• seeing the potential and infinite possibilities that working collaboratively across borders can bring.
Before I took the trip overseas I was quite comfortable and found my job to be very pleasent.  Now I feel invigorated and excited about the possibilities.  I now have a new goal to add to my life book and I shall set out to start achieving that goal tomorrow.

Monday, June 7, 2010

My Trip to China - Part 1. Understanding The People.

For the first time in my life (so far) I was able to travel to China and get an education (all be it a very quick one) on who and how the Chinese operate.

I loved my time in China. The people were great and appeared really genuine. The structure and systems provide a clean operating area for life and for conducting business.

Yes it was a business funded trip but for this trip I plated the part of observer more than negotiator.  For me this was actually quite a different role to play.  I am used to being a talker and working towards cutting a deal.

This trip however required different skills and a different methodology and approach.  So what did I do?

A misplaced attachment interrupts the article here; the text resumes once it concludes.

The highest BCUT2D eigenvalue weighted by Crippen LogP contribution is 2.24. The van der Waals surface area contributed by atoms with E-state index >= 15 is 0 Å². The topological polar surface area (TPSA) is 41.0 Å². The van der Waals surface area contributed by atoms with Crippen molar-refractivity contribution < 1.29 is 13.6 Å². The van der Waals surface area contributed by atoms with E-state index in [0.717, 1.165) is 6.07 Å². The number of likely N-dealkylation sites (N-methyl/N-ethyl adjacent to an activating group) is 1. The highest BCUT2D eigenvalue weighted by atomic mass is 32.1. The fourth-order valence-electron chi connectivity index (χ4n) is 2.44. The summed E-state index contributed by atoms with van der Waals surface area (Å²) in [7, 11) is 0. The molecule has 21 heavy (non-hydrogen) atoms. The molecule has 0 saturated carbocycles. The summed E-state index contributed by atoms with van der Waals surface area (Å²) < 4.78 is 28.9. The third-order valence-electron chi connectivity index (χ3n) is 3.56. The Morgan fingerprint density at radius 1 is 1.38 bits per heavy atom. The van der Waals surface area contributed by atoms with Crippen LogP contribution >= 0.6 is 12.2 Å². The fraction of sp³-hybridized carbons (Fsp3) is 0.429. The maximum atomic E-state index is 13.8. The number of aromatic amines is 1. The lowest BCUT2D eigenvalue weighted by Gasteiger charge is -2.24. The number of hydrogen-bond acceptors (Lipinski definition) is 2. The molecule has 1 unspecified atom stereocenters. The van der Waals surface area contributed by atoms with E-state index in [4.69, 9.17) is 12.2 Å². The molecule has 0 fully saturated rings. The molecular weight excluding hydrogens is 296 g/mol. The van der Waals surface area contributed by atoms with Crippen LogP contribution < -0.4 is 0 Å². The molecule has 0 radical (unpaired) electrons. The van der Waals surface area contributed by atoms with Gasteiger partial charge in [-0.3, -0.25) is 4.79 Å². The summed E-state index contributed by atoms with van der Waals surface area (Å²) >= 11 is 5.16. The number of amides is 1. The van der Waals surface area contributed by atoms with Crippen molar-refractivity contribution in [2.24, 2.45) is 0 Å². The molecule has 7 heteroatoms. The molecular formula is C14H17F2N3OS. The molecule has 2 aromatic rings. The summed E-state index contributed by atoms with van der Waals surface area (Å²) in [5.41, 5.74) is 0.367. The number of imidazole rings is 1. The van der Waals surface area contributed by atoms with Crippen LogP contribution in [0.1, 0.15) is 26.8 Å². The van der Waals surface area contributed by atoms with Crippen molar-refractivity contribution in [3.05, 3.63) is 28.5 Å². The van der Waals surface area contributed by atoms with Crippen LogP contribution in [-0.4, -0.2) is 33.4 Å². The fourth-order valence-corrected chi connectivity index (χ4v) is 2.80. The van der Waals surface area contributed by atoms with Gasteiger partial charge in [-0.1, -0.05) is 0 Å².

1. Observed.  Watching people in their own environment and the way they interact with others plays a large part in negotiations and in getting along with others.  When in China do as the Chinese do.  This lesson saved my bacon a few times (more on that in future posts).
  2. Listened.  We are trying to find some common ground and synergies with fellow educators and agents.  I think I learnt the most from our trip in two different conversations that we had.  I sat and listened and absorbed what was being said. 
  3. Asked questions.  When I saw people who could speak English and were open to us I asked questions.  What's the average income?  Where do the students come from? What employment opportunities do they expect when they are finished?  Simple questions but they will help me determine the future approach we will take when we return to China to talk some more.